Die Blaue Hand does that part of its job as well as anything by the director, and would be worth a recommendation alone for being lifeless and conservative and lively and pop at once, but the film is also pretty good with other things that make my cult movie fan heart beat faster: thrill to the embarrassing presentation of mental illness (there's surely no better way to get a bit of semi-nudity into your film than to have your policemen watch an "insane" stripper who just can't stop stripping through a peephole)! Be delighted by the most laconic butler outside of the UK, as always in these films played by Albert Bessler or Eddi Arent! Be Awed by fine, stupidly fun pulp trappings like The Blue Hand, the evil psychiatrist, crawling through secret passages, and so on!. If you like this sort of thing (and who doesn't?) there's really no good reason to avoid Die Blaue Hand.

Plus, it has Klaus Kinski kinda-sorta doing a double role, throwing around various patented Kinski stares and ever so slightly making fun of the stiffness of his co-actors without actually having to do much.

Thursday, November 2, 2017

In short: The Most Dangerous Game (1978)

Original title: 最も危険な遊戯 (Mottomo kiken na yuugi)

When he’s not working, Shohei Narumi (Yusaku Matsuda) is a drunken louche who loses money and probably teeth gambling and seems to spend more time crawling drunkenly than walking. When hired for a job, he turns into an ice-cold professional assassin and all-round mercenary.

Right now, a gang of crooks is kidnapping executives of various successful Japanese companies. Most of them come back alive once the gangsters have been paid; there are, however, a couple of cases where the abducted are killed. A large company with a fat government defence contract believes the kidnapping and the blackmail are actually only a smokescreen for the murders, and these murders are the way of an enemy company to put them out of business. Narumi is hired to rescue the newest kidnapped; when that doesn’t quite work out but our hero racks up an impressive body count, his new mission is to assassinate the company head responsible for the kidnappings.

Yusaku Matsuda is apparently beloved as a particularly cool example of Japanese 70s machismo. While he’s certainly not boring to watch (though his films, the one at hand a case in point, tend to overdo his sunglasses by night shtick), he’s never been quite on the level of guys like Sonny Chiba or Bunta Sugawara for me. But then, the films he was in weren’t as a group quite as good or as crazy as the best or most memorable works featuring these two gentlemen so that might have been the actual problem.

Be that as it may, this doesn’t mean this, the first film of Toru Murakawa’s “Game” trilogy about Matsuda’s adventures as Shohei Narumi, is not an entertaining film to watch, particularly if you enjoy Japanese 70s exploitation and genre films. While Murakawa isn’t one of the most stylish, nor of the most excessive, nor the most original directors of this sort of Men’s Adventure fare, this still is a late 70s Toei production, so the photography is just the right mix of grime and style, the score tchicka tchicks well, the acting by the usual expected faces is professional in the good sense of the term, the action fun and a bit bloody, and the pacing impeccable, the film hitting all the required beats of the genre like clockwork yet without ever feeling quite as mechanical as I might make it sound.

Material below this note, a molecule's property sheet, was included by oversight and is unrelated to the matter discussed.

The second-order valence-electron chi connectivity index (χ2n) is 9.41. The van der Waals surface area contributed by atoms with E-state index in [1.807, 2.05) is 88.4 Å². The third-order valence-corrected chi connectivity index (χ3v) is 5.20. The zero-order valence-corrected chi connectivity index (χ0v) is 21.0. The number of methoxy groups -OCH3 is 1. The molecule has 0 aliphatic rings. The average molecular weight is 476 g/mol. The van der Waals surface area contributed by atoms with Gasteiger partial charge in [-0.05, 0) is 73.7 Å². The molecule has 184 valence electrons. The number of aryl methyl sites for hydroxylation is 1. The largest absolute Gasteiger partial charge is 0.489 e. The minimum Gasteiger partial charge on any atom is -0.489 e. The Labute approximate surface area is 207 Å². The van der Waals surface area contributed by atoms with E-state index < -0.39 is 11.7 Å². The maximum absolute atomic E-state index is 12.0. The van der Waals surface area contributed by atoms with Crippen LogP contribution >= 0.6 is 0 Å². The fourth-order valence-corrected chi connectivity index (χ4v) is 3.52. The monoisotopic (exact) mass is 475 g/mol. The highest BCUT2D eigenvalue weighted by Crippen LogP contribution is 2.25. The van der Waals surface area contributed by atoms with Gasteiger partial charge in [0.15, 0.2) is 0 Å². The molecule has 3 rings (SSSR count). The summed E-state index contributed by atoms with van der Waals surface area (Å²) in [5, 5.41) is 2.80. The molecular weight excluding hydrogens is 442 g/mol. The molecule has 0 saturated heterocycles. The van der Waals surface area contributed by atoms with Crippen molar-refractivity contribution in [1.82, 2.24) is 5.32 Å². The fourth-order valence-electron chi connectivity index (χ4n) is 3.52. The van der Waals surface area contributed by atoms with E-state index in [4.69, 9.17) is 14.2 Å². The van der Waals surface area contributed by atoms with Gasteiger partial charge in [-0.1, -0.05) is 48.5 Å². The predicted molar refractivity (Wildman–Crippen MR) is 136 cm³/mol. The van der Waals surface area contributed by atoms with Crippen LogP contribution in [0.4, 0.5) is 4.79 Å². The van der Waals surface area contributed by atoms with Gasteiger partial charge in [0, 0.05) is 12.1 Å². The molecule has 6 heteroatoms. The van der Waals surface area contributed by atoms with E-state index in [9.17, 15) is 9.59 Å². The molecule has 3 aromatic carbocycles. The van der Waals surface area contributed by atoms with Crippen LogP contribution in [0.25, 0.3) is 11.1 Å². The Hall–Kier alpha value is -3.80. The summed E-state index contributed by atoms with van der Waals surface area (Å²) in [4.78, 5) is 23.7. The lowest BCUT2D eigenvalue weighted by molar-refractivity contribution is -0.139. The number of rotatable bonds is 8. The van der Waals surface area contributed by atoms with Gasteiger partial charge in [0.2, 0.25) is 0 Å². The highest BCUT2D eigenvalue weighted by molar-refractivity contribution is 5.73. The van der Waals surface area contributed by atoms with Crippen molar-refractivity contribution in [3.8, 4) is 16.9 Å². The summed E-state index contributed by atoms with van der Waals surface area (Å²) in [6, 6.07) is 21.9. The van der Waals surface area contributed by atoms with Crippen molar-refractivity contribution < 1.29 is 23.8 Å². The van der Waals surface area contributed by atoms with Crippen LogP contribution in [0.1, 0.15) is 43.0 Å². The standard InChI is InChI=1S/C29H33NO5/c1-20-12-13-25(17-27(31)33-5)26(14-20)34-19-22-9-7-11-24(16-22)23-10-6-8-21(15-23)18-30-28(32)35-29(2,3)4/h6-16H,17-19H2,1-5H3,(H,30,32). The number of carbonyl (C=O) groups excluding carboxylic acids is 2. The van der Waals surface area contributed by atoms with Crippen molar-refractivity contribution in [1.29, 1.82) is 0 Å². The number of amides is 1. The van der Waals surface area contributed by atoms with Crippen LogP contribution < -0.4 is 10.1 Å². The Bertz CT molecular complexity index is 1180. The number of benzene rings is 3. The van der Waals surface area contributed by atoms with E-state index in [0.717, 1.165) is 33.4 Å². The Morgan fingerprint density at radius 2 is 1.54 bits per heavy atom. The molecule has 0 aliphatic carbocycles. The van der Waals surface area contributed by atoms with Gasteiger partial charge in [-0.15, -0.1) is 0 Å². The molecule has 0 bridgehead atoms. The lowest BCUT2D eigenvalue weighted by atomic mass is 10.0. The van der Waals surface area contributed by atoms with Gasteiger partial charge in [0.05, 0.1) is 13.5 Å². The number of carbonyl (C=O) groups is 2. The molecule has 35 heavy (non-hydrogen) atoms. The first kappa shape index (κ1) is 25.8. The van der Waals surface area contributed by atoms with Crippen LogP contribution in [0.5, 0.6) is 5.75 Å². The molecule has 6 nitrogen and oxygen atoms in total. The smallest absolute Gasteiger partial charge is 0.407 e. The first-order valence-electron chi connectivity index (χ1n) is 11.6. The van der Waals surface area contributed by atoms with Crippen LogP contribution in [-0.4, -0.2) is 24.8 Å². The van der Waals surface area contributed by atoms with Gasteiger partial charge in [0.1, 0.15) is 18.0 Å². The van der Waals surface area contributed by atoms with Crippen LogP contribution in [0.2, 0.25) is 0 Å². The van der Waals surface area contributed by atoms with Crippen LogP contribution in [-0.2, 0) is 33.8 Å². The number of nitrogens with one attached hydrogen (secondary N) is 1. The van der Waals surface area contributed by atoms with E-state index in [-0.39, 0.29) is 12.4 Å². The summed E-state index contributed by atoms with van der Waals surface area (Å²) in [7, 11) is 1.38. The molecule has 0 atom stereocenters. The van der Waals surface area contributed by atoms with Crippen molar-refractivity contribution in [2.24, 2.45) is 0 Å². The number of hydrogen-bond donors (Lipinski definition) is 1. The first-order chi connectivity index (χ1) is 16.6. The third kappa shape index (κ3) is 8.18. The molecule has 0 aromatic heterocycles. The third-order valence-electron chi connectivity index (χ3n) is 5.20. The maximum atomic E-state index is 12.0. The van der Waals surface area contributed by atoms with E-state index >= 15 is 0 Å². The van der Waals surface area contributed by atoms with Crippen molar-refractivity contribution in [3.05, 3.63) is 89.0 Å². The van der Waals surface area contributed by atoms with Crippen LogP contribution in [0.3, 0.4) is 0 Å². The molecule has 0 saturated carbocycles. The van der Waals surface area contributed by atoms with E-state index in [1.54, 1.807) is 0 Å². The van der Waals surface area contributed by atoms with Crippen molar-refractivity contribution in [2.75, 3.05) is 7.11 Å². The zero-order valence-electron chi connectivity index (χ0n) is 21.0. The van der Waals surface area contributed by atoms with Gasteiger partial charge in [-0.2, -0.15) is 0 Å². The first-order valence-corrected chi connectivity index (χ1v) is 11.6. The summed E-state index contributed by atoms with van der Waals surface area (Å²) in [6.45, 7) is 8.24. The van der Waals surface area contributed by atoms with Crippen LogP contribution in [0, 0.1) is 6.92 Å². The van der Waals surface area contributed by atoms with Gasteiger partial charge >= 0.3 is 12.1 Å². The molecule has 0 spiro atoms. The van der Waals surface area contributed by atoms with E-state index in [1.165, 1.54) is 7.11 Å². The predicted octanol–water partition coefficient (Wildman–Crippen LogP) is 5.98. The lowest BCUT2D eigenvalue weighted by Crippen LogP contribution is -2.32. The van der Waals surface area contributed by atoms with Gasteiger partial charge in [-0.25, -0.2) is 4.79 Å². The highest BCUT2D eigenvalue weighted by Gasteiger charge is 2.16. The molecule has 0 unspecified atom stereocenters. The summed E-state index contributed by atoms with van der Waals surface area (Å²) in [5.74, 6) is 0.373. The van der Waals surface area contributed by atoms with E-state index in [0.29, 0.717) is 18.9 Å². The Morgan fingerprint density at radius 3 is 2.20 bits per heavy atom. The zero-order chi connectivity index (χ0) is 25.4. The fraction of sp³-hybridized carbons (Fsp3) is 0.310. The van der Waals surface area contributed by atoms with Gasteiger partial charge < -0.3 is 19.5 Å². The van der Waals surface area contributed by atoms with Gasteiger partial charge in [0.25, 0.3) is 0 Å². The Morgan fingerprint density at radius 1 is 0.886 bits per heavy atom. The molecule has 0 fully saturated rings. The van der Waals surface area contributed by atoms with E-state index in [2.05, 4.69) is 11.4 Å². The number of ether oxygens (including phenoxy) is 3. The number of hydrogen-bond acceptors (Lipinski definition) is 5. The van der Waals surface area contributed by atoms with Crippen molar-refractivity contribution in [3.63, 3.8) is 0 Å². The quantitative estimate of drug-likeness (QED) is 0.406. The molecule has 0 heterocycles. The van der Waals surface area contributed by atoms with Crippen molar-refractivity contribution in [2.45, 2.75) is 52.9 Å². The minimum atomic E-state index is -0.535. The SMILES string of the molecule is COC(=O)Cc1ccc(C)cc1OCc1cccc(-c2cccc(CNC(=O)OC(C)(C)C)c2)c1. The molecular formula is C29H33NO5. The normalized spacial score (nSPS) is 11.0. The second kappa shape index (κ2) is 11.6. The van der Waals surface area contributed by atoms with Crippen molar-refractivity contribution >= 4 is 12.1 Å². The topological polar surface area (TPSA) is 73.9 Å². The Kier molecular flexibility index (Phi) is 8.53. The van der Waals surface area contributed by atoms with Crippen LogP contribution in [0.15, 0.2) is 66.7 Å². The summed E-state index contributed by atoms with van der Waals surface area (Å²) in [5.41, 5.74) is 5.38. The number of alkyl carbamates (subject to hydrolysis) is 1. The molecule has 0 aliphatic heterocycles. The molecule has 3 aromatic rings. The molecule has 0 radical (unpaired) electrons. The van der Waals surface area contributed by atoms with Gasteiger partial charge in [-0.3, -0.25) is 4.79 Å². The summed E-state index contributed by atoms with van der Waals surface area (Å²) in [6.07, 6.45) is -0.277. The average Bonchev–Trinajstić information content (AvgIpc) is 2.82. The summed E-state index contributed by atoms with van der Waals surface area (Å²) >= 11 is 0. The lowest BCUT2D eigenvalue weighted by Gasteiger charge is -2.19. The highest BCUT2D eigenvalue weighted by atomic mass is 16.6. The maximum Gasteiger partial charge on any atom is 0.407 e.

Not surprisingly if you know Japanese cinema of the era, one of those beats is alas the nearly mandatory scene of our protagonist starting to rape a woman, who quickly begins to enjoy it and from then on falls madly in love with what we must assume is his magical penis (alas, there’s no scene where Narumi trains said organ by hitting it with various appliances, Tomisaburo Wakayama-style). I’ve seen the abominable trope done worse in Japanese cinema of the era, but if that’s the sort of thing that’ll sour you on a film completely, take this as a warning.

Otherwise, The Most Dangerous Game is a typical, fun, violent bit of filmmaking with a great finale that’s certainly not one of the strongest examples of its genre but which is much too enjoyable to ever be called middling.

Wednesday, November 1, 2017

In short: Armed Response (2017)

The inventor (Dave Annable) of secret, weird AI mind-reading buildings doing illegal interrogations for the government called the Temple(s) is called in by his old CIA cronies (among them Wesley Snipes and Anne Heche, who are actually in the whole film and not just doing cameo biz) to help them check out what happened to the crew manning a Temple situated on US soil after all contact with them has broken off without warning. They find everyone inside the building dead. The problem won’t turn out to be something as pedestrian as terrorists attacking the building, though. There’s something more bizarre and much more sinister going on inside it, and soon, the protagonists will find themselves locked in and under a very different kind of attack.

Despite title and marketing that make it look like an action film, John Stockwell’s Armed Response is in truth a psychological horror movie about a small group of people who a supernatural force confronts with and punishes for past guilt, taking place in that most horrific place of all contemporary horror films: a series of empty corridors and boring half-industrial rooms with little sign of anything as advanced as production design. Consequently, the film has its trouble building up the proper mood of dread and doom, or believably portraying the supernatural terror the characters find themselves attacked by. The special effects are also pretty dreadful (sub-SyFy Original, I dare say), with Stockwell not showing much talent for or interest in obfuscating their crappiness.